The International Monetary Fund said Spain’s recession is putting the country’s lenders at risk of a further deterioration on their loans.
“The macro downsides could trigger a negative feedback loop between credit and the economy, with deteriorating loan books and pressure on profits,” the IMF said in a report today. Banks should continue to “reinforce the quality and quantity of capital, including by being very prudent on cash dividends.”
Spanish banks’ bad loans rose in April to 10.9 percent of their total lending from 10.5 percent a month earlier as companies and individuals are buffeted by a contraction that pushed unemployment to 27 percent. Economy Minister Luis de Guindos said yesterday lenders will need 2 billion euros ($2.7 billion) of capital to offset losses related to new rules that demand higher provisions for refinancing and restructured loans.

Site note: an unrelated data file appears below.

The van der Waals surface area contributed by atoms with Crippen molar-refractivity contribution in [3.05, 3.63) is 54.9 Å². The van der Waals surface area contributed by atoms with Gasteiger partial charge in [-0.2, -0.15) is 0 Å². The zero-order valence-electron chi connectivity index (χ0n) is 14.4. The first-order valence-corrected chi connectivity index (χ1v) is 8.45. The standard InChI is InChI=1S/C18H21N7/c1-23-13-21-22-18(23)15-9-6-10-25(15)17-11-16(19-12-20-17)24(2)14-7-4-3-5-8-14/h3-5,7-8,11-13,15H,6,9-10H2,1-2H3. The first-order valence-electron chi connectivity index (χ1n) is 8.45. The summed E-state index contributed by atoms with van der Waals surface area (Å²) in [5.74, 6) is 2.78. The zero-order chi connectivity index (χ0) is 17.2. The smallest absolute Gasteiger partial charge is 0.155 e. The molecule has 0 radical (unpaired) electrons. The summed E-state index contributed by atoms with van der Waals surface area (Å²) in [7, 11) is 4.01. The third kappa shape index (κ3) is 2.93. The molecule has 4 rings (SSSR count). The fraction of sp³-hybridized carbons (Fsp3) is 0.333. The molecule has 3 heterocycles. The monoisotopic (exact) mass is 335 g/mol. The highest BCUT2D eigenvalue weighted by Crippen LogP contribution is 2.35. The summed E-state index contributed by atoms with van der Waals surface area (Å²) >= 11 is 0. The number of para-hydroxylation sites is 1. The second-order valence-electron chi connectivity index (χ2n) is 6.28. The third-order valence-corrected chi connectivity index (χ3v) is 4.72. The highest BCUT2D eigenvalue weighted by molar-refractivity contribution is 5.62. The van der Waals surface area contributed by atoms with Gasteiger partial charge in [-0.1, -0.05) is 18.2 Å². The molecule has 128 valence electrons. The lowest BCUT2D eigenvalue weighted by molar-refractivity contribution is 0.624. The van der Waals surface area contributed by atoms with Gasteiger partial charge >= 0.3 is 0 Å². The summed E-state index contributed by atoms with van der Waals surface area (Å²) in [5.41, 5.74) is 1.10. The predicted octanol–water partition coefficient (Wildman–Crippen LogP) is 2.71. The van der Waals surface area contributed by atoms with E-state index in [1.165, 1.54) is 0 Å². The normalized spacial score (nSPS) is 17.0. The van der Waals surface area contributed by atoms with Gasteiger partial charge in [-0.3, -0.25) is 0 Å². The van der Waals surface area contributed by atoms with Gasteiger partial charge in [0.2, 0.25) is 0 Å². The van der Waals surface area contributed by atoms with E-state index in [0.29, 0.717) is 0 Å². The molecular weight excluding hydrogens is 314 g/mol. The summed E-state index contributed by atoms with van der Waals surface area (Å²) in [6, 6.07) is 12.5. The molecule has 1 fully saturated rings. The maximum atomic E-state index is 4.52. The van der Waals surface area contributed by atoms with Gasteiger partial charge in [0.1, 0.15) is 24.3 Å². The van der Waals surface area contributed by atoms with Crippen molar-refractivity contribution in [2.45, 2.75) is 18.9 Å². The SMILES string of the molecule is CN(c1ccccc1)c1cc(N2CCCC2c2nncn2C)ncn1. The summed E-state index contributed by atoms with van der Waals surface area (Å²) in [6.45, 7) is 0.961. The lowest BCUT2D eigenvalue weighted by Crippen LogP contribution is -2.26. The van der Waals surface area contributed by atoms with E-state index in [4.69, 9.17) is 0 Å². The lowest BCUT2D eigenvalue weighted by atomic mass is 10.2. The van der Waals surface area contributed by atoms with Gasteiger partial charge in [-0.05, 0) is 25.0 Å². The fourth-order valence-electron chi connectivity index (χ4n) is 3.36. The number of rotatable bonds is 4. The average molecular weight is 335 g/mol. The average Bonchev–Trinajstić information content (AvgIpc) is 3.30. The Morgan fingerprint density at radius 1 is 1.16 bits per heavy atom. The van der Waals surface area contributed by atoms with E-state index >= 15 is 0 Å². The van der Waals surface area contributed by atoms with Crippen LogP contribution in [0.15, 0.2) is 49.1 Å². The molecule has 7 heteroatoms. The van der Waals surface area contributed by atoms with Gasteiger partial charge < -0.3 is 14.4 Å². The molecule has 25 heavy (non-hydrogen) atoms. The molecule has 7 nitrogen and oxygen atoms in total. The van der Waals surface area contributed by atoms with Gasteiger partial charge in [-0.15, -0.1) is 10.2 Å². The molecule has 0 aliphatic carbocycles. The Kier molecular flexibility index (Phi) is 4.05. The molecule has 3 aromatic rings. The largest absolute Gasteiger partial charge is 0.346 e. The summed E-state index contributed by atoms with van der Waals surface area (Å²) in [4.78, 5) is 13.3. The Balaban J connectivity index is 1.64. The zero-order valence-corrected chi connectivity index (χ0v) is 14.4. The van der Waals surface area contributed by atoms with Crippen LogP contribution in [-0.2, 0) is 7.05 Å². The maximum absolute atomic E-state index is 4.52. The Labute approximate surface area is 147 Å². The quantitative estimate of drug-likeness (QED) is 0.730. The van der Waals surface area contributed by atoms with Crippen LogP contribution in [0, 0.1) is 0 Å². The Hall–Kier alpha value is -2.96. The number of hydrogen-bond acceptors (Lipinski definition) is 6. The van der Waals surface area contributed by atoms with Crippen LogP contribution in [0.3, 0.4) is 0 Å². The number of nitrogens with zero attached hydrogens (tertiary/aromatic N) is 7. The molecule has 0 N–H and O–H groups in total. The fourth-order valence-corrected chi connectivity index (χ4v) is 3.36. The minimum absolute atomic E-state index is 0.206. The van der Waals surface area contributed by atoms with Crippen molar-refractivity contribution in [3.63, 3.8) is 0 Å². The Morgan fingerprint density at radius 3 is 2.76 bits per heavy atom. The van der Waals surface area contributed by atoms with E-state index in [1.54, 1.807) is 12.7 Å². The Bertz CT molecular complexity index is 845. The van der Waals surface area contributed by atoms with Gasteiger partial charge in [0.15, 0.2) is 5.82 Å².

The government has injected 41 billion euros of European Union loans into the financial system to help banks to offload bad real estate credits as part of its efforts to restore lending to businesses and families. The loans are being provided via the European Stability Mechanism.
Spain also could help banks to restore lending by swapping deferred tax assets for tax credits, the IMF said the report. The government should also design risk-sharing programs focused on loans to small- and medium-sized business.
The IMF’s base case for Spain sees a return to economic growth later this year, the Washington-based lender said. The growth rate should reach about 1 percent in the medium term.
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